Graduation rates for African-American Division I men’s basketball student-athletes are rising, but gaps with their White teammates persists.
That’s the good news, revealed in the latest report from The Institute for Diversity and Ethics in Sport (TIDES) at the University of Central Florida. But this doesn’t mean there aren’t still issues. “Keeping Score When It Counts: Assessing the Academic Records of the 2019 NCAA Men’s Basketball Tournament Teams” shows that the average Graduation Success Rate (GSR) for African-American D-I men’s basketball student-athletes rose from 74 percent in 2018 to 79 percent in 2019, but a gap with White student-athletes persists. White D-I men’s basketball student-athletes have a GSR of 92 percent.
“This is the best graduation rate report card we’ve done for college basketball in terms of improvement,” said Dr. Richard Lapchick, director of TIDES and the author of the study. “The graduation rate itself has gone way up, especially, the narrowing of the gap between African-American and White basketball players.”
“It’s been the most troublesome statistic for me doing the reports for all these years,” he added. “There is obviously still room for improvement. Thirteen percent isn’t a small number, but it’s significantly better than it’s ever been.”
Lapchick said the good news should not cause people to take their eyes off of the widespread disparities. He encouraged institutions to presenting data about their APR and GSR to student-athletes who are being recruited, of which African-Americans make up the majority in basketball.
“So they can have a wide-eyed view of what their potential for academic success will be at that institution,” he said.
Another positive statistic is that 97 percent (66 of 68 tournament teams) graduated 50 percent or more of their men’s basketball student-athletes in 2019. This is an increase from 82 percent (56 teams) in 2018. Ninety-three percent (63 teams) graduated 60 percent or more and 75 percent (51 teams) graduated 70 percent or more. Sixteen schools graduated 100 percent.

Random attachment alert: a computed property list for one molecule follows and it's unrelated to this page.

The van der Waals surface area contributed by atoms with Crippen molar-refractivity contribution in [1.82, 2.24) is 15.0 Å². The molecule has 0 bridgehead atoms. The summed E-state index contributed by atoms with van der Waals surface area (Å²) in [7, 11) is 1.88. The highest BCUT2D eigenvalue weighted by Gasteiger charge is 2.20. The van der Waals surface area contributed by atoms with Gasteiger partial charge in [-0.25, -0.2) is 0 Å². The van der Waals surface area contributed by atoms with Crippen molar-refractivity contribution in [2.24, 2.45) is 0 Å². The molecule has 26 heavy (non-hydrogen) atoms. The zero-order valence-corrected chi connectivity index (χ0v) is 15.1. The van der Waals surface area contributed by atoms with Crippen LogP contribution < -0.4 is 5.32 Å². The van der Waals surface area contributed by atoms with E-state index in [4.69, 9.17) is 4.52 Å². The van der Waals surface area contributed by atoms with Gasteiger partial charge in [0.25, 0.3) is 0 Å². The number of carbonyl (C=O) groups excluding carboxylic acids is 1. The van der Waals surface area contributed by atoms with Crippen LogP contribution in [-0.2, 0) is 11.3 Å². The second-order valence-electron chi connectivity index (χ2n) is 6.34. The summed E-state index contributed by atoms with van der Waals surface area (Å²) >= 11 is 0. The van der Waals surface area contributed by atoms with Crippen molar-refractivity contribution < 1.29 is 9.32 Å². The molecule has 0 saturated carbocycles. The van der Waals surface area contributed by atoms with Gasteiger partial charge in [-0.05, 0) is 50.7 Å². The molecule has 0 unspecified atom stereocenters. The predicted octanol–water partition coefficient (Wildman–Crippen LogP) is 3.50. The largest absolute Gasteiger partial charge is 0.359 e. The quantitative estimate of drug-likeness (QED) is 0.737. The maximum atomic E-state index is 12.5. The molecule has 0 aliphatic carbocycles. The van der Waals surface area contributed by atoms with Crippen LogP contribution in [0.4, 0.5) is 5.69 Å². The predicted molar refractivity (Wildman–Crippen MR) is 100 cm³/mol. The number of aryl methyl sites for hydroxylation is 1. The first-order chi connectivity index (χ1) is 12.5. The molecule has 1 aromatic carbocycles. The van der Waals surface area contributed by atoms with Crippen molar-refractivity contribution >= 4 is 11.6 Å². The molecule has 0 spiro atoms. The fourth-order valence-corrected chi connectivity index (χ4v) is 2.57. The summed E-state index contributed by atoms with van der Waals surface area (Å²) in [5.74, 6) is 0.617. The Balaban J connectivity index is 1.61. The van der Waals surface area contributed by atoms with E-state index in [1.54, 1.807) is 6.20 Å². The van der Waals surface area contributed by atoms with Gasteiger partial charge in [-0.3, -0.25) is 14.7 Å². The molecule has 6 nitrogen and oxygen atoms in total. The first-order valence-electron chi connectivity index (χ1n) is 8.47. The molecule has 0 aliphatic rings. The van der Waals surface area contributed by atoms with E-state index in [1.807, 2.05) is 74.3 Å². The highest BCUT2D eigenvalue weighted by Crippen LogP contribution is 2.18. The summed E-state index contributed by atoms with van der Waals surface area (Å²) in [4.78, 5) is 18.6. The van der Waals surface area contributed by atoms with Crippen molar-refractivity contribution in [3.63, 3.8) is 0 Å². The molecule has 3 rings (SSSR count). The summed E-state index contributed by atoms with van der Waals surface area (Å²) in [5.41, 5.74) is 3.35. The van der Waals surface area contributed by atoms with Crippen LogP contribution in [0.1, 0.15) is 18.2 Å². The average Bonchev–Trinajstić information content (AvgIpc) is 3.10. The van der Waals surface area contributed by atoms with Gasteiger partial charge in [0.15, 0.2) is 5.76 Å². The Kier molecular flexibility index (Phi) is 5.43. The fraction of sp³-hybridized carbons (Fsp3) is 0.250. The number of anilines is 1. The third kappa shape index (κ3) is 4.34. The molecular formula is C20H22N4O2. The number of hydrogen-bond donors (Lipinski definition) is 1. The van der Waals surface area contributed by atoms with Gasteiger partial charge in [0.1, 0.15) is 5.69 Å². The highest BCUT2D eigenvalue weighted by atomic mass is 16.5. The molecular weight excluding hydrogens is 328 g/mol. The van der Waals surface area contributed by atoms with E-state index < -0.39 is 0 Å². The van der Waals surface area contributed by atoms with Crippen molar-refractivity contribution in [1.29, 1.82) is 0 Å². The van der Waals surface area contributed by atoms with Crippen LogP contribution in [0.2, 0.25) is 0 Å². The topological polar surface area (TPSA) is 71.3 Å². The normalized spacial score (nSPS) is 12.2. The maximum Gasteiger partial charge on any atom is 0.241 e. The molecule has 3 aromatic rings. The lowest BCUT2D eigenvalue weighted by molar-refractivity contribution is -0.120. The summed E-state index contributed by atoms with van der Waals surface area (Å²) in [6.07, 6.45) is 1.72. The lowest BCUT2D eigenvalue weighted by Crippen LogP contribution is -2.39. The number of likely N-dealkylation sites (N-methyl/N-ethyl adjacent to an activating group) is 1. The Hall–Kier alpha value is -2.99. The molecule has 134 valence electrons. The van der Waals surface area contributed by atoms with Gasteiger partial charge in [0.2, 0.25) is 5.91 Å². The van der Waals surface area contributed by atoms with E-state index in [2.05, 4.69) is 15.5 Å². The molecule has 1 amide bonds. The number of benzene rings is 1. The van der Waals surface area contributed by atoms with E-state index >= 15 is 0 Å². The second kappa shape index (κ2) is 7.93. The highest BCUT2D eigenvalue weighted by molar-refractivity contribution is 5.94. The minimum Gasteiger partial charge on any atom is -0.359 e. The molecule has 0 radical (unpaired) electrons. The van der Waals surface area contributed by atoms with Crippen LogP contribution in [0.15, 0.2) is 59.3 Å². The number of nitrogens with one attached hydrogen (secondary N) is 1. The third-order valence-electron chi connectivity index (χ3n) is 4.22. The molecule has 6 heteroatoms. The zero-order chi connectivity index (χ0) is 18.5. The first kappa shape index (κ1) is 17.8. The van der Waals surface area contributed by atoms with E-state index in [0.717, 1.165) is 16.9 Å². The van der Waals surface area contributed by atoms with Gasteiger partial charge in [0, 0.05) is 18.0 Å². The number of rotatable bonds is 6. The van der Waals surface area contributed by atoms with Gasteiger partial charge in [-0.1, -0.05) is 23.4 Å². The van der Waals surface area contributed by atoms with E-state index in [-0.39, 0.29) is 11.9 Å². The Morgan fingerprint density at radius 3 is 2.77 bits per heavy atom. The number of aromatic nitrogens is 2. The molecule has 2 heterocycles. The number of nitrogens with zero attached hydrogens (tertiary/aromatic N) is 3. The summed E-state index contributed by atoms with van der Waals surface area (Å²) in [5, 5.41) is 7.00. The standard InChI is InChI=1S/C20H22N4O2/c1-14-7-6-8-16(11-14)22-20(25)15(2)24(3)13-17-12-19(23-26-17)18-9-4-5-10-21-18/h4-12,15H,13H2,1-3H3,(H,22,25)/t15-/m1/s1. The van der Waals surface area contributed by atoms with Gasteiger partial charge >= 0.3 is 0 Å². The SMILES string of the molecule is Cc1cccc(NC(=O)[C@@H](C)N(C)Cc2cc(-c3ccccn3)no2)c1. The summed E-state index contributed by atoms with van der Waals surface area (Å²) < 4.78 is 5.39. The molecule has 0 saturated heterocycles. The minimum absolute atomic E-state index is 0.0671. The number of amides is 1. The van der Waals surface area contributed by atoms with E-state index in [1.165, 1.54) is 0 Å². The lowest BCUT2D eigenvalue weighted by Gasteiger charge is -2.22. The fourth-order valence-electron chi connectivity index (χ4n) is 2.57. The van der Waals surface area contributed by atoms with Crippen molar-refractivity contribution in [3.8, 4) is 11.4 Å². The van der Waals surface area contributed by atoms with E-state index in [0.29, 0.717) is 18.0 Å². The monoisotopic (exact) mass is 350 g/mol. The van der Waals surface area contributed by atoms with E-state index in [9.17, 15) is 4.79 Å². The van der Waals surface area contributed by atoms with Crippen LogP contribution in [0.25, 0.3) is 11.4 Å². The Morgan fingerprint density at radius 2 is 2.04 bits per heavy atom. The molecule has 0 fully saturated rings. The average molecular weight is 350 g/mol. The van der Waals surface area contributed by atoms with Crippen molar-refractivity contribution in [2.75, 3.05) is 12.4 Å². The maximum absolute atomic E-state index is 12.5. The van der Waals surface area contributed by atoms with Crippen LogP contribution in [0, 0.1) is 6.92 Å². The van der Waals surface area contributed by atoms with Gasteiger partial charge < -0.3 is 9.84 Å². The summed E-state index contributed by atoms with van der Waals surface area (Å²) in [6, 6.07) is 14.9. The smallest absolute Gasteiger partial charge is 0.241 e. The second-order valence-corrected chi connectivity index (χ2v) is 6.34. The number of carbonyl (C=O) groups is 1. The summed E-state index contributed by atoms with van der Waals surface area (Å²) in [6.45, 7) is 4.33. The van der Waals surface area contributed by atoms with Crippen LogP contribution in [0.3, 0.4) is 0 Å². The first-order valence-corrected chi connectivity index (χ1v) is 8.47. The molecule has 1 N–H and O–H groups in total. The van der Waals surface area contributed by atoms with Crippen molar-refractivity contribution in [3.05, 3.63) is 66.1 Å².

For the second consecutive year, all 68 NCAA Tournament-bound teams were at or above the Academic Progress Rates (APR) 930 benchmark. Lapchick cites the academic reform package implemented by the NCAA as being a significant factor. Schools face penalties, such as the loss of scholarships or loss of participating in a post-season tournament, if they fall below a certain standard.
“While this is all good news in terms of improvement, I believe that the APR standard — I’ve been saying this for a number of years now — is too low at 930,” said Lapchick. “That’s a 50 percent graduation rate. So many teams are already beyond 60 percent. The NCAA needs to raise that bar because athletes take challenges like that.”
Lapchick said institutions are aware that these reports put a spotlight on athletic departments in terms of academic success and diversity.
“They don’t want to get negative comments, particularly in this era when diversity and inclusion seems to appear on everybody’s pillars of the university and of the athletic department,” he said. “If they’re failing in that area and it becomes public, then that’s something they don’t want to face. That’s increased their desire to have student-athletes be successful.”
There is always the hope that college and university presidents and conference commissioners take note of the reports. They have the power to allocate resources. If they see room for improvement, Lapchick said that he hopes they will see to it that improvement happens.
African-American D-I men’s basketball student-athletes continue to outperform African-American male students in the general student body at a rate of 79 percent versus 41 percent. White student-athletes also outperform White students at 92 percent graduation rate versus 67 percent.
“In athletics we have institutional checks on our student-athletes; we’re paying attention to how they’re performing academically,” said Lapchick. “That would be a valuable asset to the entire student body. The whole area of student-athlete development in college athletics has been a boon to the success of student athletes as students. If there was more emphasis on student development for the general student population, I think we’d see the same phenomenon.”